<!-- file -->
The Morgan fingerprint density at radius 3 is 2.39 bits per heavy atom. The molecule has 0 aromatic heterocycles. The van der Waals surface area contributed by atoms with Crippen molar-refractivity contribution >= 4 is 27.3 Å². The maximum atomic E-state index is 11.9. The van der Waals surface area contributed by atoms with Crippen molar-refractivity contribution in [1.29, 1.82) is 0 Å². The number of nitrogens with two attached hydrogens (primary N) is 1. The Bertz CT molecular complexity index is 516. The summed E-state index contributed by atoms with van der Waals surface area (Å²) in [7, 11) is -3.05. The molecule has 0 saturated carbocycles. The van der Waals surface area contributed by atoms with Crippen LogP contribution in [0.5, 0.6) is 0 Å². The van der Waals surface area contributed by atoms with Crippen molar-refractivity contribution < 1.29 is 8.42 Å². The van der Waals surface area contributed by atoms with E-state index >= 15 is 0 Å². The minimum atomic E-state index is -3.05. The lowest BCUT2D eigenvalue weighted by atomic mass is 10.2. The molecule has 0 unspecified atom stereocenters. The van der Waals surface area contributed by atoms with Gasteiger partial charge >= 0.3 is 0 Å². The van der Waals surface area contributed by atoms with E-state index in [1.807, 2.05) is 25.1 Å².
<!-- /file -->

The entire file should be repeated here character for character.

The Morgan fingerprint density at radius 3 is 2.39 bits per heavy atom. The molecule has 0 aromatic heterocycles. The van der Waals surface area contributed by atoms with Crippen molar-refractivity contribution >= 4 is 27.3 Å². The maximum atomic E-state index is 11.9. The van der Waals surface area contributed by atoms with Crippen molar-refractivity contribution in [1.29, 1.82) is 0 Å². The number of nitrogens with two attached hydrogens (primary N) is 1. The Bertz CT molecular complexity index is 516. The summed E-state index contributed by atoms with van der Waals surface area (Å²) in [7, 11) is -3.05. The molecule has 0 saturated carbocycles. The van der Waals surface area contributed by atoms with Crippen LogP contribution in [0.5, 0.6) is 0 Å². The van der Waals surface area contributed by atoms with Crippen molar-refractivity contribution < 1.29 is 8.42 Å². The van der Waals surface area contributed by atoms with E-state index >= 15 is 0 Å². The minimum atomic E-state index is -3.05. The lowest BCUT2D eigenvalue weighted by atomic mass is 10.2. The molecule has 0 unspecified atom stereocenters. The van der Waals surface area contributed by atoms with Gasteiger partial charge >= 0.3 is 0 Å². The van der Waals surface area contributed by atoms with E-state index in [1.807, 2.05) is 25.1 Å².